« on: June 24, 2010, 01:05:10 am »
I hate it when my friends and family die. I know that seems self-evident; nobody likes it when people they care about bite the big one. But as you get older, especially when you get to a certain age, the deaths start to pile up.
Granted, I started losing friends pretty early. All four grandparents while I was a kid... hell, that's not unusual. I was pretty broke up when my favorite great-uncle died, but it's when the young people die that it really shakes you up. It started with my first boyfriend-of-sorts, Frankie, a boy I used to mess around with on the cusp of puberty, 16 years old, stabbed to death at school trying to break up a fight... at least, that's the public story. I didn't lose too much sleep over Frankie; he gave me a couple of bloody noses and a black eye, back in the day. It was weird though.
The first one I cried over was Shawn, a girl I worked with when I was 18. We used to commute together to Macheesmo Mouse in Beaverton, listening to Yaz on her car stereo while she told me what an asshole her cheating boyfriend was, and how she was going to leave him. A year later she was dead of the AIDS he gave her.
Jason and Chris both went that way a few years later. I still miss Jason's ridiculous voicemails, and Chris calling me "Princess".
Sharmayne. I still don't know how she died; I only know it was suicide.
In my mid-20's it was my brother Shaman by way of a gun in his mouth. He was a soldier and a poet, and we always thought that he couldn't reconcile the two.
A couple years later my uncle Jerry found out that his melanoma had come back, and that the prognosis was grim. He wasn't one to go out quietly; he flew to Vegas, got drunk, took a bunch of pills and went for a swim.
People think I'm unreasonable for my fear of my loved ones dying. They don't know how eminently reasonable I am.
Who went next? I'm afraid of forgetting someone; I know I'll forget someone, because sometimes I'll remember someone and realize that I'd forgotten them for a while. I think it was Deb, of cancer. That woman would fucking anything, and then she had cancer, and then she was dead.
Jim. My other brother. He was my ex-husband's brother, really, but we were close before and after my marriage. He was my friend. I'll never know if it was related, but in 1997 he was beaten severely and left for dead by his boyfriend; it shattered every bone in his head and left him brain damaged, blind in one eye and deaf in one ear. He had been a handsome man; after several reconstructive surgeries, you could almost see that. They said he wouldn't be able to work again, but he did. He was almost his old self; almost. In 2008 he died of an aneurysm.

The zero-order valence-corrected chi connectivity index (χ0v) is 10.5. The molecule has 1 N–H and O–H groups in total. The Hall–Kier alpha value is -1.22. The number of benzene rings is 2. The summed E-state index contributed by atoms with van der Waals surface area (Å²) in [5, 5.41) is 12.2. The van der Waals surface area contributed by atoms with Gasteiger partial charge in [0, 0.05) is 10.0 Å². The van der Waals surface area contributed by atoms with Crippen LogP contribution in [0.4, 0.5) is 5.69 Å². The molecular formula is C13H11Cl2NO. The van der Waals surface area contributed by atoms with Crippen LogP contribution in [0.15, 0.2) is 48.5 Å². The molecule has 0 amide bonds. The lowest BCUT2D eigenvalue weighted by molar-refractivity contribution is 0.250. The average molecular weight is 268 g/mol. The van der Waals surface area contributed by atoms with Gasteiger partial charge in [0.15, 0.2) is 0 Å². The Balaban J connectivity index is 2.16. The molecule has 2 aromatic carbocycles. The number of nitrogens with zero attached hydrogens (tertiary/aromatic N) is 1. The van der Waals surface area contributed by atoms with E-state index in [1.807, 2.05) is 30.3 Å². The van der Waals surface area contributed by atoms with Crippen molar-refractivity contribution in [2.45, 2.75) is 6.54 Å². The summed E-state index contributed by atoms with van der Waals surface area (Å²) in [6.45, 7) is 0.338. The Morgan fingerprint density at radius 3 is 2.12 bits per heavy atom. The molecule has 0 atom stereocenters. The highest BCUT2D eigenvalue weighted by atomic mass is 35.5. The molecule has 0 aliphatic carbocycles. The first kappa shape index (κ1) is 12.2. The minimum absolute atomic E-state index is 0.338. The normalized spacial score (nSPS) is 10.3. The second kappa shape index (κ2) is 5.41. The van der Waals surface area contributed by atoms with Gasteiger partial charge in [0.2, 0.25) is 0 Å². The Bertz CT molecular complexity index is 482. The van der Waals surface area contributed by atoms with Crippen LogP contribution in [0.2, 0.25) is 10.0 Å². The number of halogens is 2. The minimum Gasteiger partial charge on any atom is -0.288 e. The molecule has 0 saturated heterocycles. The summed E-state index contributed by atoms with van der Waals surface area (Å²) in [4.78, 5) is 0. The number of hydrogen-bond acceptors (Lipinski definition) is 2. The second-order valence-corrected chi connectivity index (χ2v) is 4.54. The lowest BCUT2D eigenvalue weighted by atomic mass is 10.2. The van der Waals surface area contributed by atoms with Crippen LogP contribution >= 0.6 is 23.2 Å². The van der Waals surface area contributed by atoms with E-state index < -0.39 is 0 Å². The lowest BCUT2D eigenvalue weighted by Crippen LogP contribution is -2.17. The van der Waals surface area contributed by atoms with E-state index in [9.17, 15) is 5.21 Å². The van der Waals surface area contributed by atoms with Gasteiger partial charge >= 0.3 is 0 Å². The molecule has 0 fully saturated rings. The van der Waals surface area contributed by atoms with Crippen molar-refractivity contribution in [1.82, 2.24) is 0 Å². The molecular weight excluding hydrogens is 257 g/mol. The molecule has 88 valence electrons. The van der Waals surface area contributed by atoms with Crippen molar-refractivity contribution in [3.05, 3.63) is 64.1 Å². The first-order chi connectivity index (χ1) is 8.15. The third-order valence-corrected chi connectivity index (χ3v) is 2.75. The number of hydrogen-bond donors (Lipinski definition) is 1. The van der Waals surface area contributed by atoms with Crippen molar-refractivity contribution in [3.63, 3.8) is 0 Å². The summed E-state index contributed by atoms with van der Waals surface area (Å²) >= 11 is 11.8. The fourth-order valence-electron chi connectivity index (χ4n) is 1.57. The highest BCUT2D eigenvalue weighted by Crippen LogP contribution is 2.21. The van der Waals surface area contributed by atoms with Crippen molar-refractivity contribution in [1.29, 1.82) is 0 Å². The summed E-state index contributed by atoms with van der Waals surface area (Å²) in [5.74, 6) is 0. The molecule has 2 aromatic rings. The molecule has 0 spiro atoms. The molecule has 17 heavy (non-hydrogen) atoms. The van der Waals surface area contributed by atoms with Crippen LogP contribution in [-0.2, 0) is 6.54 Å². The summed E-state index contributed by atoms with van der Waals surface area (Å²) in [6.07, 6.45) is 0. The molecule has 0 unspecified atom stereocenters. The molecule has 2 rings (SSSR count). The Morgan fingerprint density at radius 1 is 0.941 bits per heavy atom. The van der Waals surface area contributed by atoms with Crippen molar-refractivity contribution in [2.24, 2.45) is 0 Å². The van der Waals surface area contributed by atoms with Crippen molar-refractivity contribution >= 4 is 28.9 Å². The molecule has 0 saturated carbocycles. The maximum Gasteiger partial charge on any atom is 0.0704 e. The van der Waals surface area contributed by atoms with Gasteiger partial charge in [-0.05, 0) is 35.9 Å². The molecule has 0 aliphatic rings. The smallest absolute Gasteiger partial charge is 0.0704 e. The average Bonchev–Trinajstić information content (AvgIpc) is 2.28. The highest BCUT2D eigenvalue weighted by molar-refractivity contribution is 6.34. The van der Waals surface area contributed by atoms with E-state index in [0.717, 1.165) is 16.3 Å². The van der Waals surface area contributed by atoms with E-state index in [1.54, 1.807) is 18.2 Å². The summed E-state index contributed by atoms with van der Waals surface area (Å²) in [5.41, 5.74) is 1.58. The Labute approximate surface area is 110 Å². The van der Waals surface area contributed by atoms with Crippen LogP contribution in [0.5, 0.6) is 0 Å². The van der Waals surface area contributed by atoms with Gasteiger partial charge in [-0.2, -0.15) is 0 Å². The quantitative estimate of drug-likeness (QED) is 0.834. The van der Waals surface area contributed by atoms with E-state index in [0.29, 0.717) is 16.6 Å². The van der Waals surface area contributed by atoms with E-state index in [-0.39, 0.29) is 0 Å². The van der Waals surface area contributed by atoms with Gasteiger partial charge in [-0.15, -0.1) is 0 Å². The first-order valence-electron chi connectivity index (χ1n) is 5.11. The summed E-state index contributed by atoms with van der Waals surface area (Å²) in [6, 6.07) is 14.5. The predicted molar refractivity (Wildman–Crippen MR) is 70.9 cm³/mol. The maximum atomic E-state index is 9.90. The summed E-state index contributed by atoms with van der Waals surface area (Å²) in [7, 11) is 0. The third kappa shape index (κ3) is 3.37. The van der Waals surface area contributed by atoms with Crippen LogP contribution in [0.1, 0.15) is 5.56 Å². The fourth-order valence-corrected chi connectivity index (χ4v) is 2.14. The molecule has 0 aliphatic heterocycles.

My cousin, Matthew. I saw him in the store just a few weeks before a tree fell on him. My other cousin, Misty; not dead but left retarded, childlike after a car accident. She was only 18, blond, brilliant and beautiful. My beloved father-in-law, Sam, stopped eating and drinking after his Alzheimers took him to a point where he felt his dignity was at stake.
Chelle died of cancer last year. I thought she'd be OK; she used to write me about how much my confidence in her inspired her to change her life. She'd had a hard one, but was trying so hard to turn it around and it was WORKING. She was like a little sister. There was no reason for her to have gotten cancer, but she did anyway.
Who am I forgetting?
Today I found out that SaraKay died. An aneurysm. She was about my age, dark hair, grounded, smiling, always ready to go out for breakfast or drink until three; whatever sounded like fun. She gave so much to people, always helping and smiling and real, and she was the kind of person you never felt uncomfortable around. She was never sick; she was just fine. And then she was gone.